The small Post-Impressionist gallery also sported some artists I didn’t know well, including Kees van Dongen and Marie Laurencin. A Dutch painter associated with the Fauvist and German Expressionist movement, van Dongen was known for his garish colors and portraits of high society women. French-born Laurencin was one of the few women associated with the Cubist movement, and sought to blend a specifically female sensibility with Picasso and Braque’s notions of abstraction. I was quite struck by her small painting on display at SDMA, something about those large dark eyes and slight turn of the lip made me want to look closer at the girl’s face and try to figure her out. Laurencin displays a wonderfully light touch with a blocky approach to coloring that shows her Cubist foundation.

sdma-keesvandongen-femmedecommercederevue1908Kees van Dongen: Femme de Commerce de Revue, 1908-09.
sdma-marielaurencin-youngirl1930Marie Laurencin: Young Girl, 1930.

The pre-twentieth-century paintings are found in wood-floored rooms decked out in warm tones. Admittedly, left to my own devices I tend to always favor modern and contemporary galleries, so it was nice to be pulled into the Baroque and early Renaissance rooms by my mom. Two paintings in their collection had actually been saved by the Monuments Men, and since at the time the film had just come out, there was a special attention paid to them. We were taken with both of them: the Madonna of the Roses, with its lively floral background, as well as Batoni’s 1758 portrait of Cardinal Etienne-René Potier de Gesvres, with its realistic depiction of mind-blowingly intricate lacework. Most of the works and artists in these areas would be considered “minor,” but honestly the talent on display was nothing to scoff at. I loved the little Frans Hals portrait, and Sofonisba Anguissola’s child courtier decked out in green silks. Hieronymus Bosch’s The Arrest of Christ is a marvel of smooth colors and exaggerated facial expressions, I got more out of it the more I looked at it. There was also a number of wonderfully-preserved Giotto pieces on view, including this golden fragment of God the Father, once the top tier of an altarpiece in Florence.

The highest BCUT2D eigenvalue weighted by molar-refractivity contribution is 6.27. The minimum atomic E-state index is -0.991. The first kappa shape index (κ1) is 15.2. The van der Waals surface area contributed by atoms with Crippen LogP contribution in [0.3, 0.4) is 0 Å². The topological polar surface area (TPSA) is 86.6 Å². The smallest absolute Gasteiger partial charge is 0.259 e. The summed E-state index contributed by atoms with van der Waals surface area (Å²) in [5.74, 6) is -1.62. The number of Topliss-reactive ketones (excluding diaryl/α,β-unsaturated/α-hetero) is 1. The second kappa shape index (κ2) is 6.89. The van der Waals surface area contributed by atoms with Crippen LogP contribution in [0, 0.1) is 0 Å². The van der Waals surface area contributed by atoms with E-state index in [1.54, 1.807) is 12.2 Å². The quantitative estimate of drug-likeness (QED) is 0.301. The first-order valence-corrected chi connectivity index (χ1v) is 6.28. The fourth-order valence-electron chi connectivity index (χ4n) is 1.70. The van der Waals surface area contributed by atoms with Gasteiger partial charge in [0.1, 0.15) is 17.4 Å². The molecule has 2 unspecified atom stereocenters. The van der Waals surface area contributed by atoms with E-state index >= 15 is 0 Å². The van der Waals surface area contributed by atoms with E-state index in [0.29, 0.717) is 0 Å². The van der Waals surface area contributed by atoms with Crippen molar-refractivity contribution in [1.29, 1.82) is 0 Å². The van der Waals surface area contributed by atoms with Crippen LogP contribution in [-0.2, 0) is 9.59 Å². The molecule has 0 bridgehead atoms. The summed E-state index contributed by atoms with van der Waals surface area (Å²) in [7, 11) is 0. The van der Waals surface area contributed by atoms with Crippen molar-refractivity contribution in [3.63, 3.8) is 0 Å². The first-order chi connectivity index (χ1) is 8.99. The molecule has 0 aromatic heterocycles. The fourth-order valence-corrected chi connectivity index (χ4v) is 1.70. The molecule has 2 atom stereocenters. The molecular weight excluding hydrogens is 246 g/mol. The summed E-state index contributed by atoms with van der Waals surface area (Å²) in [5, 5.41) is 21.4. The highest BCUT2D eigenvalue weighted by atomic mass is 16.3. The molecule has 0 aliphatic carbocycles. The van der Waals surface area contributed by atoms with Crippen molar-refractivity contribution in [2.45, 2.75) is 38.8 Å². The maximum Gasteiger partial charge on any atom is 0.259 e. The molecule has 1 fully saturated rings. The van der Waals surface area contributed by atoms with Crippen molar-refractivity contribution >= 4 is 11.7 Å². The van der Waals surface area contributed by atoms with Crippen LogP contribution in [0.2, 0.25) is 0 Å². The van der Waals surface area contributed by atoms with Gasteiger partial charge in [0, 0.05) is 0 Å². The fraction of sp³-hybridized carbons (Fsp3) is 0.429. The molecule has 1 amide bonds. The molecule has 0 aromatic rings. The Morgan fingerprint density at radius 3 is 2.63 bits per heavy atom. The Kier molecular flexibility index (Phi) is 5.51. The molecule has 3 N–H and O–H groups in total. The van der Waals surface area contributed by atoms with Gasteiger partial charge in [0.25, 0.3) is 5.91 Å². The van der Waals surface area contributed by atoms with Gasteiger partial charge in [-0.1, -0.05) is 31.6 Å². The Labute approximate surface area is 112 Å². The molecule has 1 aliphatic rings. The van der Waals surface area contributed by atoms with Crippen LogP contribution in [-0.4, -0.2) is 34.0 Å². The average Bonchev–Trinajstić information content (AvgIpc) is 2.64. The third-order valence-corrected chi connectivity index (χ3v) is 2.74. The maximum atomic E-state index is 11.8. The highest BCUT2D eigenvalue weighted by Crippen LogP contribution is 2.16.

1983-7_t730Pompeo Girolamo Batoni: Cardinal Etienne-René Potier de Gesvres, 1758. via UT San Diego
Madonna_of_the_Roses_Pseudo-Pier_Francesco_Fiorentino,_San_Diego_Museum_of_ArtPseudo Pier Francesco Fiorentino: Madonna of the Roses, ca. 1485-90. via Wikimedia Commons
Frans_Hals_-_Isaac_MassaFrans Hals: Portrait of Isaac Abrahamsz. Massa, ca. 1635.
sdma-anguissola-boyatspanishcourt1565Sofonisba Aguissola: Portrait of a Boy at the Spanish Court, ca. 1565-70.
sdma-bosch-arrestofchrist1515Hieronymus Bosch: The Arrest of Christ, 1515.
sdma-giotto-godthefather1330Giotto: God the Father with Angels, ca. 1330. via Wikimedia Commons